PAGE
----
While managed WordPress hosting is suitable for most people, I prefer the flexibility of running my own server. One of the more affordable solutions is Amazon’s cloud-based web service (AWS).
But if you don’t have a deep technical background, getting started with AWS can be overwhelming.
When I first installed WordPress on an AWS micro instance, it kept running out of memory and crashing. Then, when I installed a custom, responsive theme on a larger instance, it was still quite slow.
This guide will provide you a detailed, step by step approach to setting up your WordPress blog at AWS in a high performance, economical fashion using an AWS micro (or small) instance running on Apache. A follow up tutorial covers how to optimize its performance with Varnish Cache and the W3 Total Cache plugin. Using these approaches, I’ve successfully run my own site in the Amazon cloud for the past two years and survived many mentions on Slashdot, BoingBoing and other high traffic sites.
One time someone told me their biggest problem with SVG icons is that they didn’t match the color of text they were by. In fact it was such a big problem for them, that despite seeing the advantages of SVG icons they were sticking with icon fonts. I didn’t think of it at the time, but there is a pretty easy solution for this.
If you’ve ever noticed “that flicker” in WebKit-based browsers while performing certain CSS operations, especially CSS transforms and animations, then you’ve most likely come across the term “hardware acceleration” before.
The CPU, GPU, and Hardware Acceleration
In a nutshell, Hardware Acceleration means that the Graphics Processing Unit (GPU) will assist your browser in rendering a page by doing some of the heavy lifting, instead of throwing it all onto the Central Processing Unit (CPU) to do. When a CSS operation is hardware-accelerated, it usually gets a speed boost as the page rendering gets faster.
I should note that this is not an unsolved problem, and there are many interesting examples of this technique in the wild. However I wanted a simpler solution and I’ve been wanting to write a Sass plugin anyway.
The result of this curiousity is sass-json-vars. After requiring it, this gem allows JSON files to be included as valid @import paths; converting the top level values into any of the Sass data types (strings, maps, lists).
CSS frameworks: you either love ’em or you loathe ’em. Whichever side of the fence you’re on, it’s fair to say that CSS frameworks have had a lot of airplay over the years.
In this talk, we’ll look at why people hate them; where—and if—people are justified in their opinions; what is currently wrong with a lot of CSS frameworks; the merits—if any—of developing your own; and how to build them better.
Nowadays, more and more websites are using animations, whether that be in the form of GIFs, SVGs, WebGL, background videos and so on. When used properly, animation on the web brings life and interactivity, adding an extra layer of feedback and experience for users.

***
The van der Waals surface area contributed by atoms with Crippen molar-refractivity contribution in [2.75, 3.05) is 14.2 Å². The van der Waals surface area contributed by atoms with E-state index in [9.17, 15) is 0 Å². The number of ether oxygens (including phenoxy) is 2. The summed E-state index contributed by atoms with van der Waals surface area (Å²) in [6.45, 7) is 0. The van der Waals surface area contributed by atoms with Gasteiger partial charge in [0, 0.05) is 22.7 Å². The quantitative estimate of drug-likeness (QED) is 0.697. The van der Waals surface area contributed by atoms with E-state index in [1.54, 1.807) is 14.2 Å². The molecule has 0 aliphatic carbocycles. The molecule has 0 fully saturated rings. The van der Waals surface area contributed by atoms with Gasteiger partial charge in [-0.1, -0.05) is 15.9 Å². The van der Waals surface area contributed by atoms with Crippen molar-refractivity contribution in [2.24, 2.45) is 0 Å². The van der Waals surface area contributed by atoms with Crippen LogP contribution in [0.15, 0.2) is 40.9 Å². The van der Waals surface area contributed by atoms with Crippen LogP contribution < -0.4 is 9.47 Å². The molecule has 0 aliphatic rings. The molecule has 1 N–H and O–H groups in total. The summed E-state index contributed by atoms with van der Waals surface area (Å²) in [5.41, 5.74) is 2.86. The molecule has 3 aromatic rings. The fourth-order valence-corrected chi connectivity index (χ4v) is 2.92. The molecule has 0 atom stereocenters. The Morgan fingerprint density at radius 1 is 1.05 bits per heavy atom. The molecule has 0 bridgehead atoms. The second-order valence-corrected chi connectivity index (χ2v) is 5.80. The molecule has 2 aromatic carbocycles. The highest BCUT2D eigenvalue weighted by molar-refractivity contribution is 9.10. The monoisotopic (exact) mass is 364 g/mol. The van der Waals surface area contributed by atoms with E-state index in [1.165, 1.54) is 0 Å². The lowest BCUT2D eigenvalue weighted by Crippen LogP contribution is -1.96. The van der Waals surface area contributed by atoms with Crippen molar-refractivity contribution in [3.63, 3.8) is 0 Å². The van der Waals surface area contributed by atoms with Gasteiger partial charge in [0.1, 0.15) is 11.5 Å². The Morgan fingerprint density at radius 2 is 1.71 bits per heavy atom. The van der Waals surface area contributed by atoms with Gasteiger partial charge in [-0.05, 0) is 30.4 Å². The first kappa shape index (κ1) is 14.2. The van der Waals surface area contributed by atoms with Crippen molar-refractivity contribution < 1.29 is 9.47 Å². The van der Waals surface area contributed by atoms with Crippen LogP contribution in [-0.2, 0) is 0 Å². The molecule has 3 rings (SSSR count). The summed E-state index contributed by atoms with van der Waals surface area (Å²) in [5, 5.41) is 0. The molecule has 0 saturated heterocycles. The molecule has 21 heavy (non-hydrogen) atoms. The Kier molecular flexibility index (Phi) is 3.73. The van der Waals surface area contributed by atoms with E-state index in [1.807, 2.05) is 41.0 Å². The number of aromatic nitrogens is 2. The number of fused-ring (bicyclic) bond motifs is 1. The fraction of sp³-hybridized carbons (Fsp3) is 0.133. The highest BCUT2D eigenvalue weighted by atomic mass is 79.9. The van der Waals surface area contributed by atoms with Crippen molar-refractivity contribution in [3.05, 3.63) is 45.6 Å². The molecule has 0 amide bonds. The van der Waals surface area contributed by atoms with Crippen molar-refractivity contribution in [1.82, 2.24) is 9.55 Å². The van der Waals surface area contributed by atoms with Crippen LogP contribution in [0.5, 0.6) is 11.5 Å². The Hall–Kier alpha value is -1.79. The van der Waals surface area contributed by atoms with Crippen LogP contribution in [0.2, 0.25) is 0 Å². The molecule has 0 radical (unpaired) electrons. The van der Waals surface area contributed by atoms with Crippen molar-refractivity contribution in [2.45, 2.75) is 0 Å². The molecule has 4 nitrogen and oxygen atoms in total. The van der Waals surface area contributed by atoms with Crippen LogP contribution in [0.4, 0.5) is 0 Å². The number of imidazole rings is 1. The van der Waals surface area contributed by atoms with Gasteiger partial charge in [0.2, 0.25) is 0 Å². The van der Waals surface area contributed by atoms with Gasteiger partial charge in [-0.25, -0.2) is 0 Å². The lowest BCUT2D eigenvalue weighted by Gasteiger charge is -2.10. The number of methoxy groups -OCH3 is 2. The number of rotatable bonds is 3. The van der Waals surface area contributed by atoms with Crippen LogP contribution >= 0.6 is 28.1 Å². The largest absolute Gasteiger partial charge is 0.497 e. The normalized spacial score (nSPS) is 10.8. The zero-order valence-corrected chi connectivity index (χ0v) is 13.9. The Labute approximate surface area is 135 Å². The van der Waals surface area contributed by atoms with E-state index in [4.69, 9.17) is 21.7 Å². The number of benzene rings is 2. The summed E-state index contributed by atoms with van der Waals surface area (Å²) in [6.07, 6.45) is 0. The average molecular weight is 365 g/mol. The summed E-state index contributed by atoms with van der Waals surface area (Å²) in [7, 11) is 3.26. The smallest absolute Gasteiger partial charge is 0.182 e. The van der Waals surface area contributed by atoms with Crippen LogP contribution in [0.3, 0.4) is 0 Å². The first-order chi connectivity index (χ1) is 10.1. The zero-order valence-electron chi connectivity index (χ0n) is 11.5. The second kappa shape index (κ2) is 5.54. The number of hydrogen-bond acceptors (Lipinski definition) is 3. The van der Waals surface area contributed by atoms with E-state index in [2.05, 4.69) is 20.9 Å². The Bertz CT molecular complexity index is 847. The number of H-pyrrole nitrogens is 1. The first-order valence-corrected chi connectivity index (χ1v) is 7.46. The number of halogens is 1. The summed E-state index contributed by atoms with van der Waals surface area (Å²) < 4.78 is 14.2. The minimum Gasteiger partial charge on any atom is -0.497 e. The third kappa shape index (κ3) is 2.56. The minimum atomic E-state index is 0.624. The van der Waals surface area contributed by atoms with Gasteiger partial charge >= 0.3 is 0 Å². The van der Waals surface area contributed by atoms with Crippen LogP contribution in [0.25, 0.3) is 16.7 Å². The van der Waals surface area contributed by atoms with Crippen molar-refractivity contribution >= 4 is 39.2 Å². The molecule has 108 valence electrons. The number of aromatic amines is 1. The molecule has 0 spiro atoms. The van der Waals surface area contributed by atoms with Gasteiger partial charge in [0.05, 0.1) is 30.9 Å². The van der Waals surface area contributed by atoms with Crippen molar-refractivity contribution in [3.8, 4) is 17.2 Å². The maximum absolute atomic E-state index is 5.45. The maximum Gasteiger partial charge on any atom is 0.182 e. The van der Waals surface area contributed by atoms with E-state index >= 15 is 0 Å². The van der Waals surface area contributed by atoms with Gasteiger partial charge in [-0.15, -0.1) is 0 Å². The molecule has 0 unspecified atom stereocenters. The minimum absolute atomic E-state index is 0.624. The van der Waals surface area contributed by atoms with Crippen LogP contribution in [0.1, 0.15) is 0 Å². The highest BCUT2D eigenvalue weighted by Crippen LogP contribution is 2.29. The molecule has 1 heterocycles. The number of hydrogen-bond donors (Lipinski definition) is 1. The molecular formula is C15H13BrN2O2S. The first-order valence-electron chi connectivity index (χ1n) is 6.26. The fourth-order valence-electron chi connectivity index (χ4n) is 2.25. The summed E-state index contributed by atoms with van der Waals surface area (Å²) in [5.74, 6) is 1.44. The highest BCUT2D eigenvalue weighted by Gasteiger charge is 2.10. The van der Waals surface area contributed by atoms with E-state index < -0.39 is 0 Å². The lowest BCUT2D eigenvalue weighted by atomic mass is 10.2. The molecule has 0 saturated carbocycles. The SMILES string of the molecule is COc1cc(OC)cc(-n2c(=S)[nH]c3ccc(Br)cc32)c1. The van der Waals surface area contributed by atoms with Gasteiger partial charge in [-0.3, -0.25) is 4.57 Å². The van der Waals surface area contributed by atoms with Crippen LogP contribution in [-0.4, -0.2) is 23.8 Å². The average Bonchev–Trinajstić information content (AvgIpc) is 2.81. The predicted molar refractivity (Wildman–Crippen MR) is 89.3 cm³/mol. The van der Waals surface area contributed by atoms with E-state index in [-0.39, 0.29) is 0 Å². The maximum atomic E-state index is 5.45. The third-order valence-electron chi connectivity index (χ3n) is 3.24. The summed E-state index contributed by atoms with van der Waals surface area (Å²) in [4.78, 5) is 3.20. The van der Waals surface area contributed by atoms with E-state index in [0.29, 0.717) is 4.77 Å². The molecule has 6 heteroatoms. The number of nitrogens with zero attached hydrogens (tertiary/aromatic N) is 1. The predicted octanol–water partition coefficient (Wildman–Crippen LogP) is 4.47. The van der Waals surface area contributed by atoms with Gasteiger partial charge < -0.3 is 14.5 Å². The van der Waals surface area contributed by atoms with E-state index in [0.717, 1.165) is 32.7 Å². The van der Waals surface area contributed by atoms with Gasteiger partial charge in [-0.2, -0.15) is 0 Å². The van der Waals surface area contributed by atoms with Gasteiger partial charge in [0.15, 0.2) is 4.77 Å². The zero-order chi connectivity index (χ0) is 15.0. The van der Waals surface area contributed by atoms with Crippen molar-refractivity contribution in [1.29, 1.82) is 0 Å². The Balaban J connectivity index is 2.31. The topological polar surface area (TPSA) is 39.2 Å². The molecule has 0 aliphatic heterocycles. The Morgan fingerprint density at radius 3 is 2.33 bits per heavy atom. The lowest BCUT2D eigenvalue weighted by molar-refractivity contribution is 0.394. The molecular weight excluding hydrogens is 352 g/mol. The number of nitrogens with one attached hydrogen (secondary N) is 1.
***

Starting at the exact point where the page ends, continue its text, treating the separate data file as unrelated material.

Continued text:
In this tutorial I am going to introduce you to CSS animations; a highly performant way of doing things which is becoming more and more popular as browser support improves.
After taking the time to set a whole bunch of theme options, it’s nice to be able to make a quick backup of your theme settings. Many themes have this functionality built-in, but for themes that don’t, here is a plug-n-play snippet to create a “Backup/Restore Theme Options” page. You can see the snippet in action in the shapeSpace theme.
In an effort to inspire more WordPress theme designers to embrace HTML 5, I am releasing the “H5” Theme Template. The H5 Theme Template is a bare-bones WordPress theme built entirely with HTML 5 and styled with CSS 2.1. As you may know, HTML 5 provides greater flexibility and interoperability than previous markup languages, and enables us to build well-structured themes that are more flexible, interactive, and semantically precise.
Download and Demo
For a “live” demo of the H5 Template Theme, check out our newly revamped DiW Theme Playground, where we will be hosting any themes that we release here at Digging into WordPress.
At the DiW Theme Playground you will find a dropdown menu at the top of the browser window that enables you to preview any of our themes, as well as a download link for whichever theme happens to be active (Chris’ excellent WP Typo is the default active theme).
Using WordPress to build sites like http://plugin-planet.com/, it’s usually necessary to customize the Dashboard by removing some default widgets and adding some of my own. No big deal, but the code required to disable the default widgets seems to evolve along with WordPress. So if you have any sites where you’ve disabled default dashboard widgets, it may be worthwhile to check that the code is still working.
Contact Form 7 is one of the most used free contact form plugins. At the time of this article, it has more than 16 million downloads. I think it is just right to consider it the most used contact form plugin.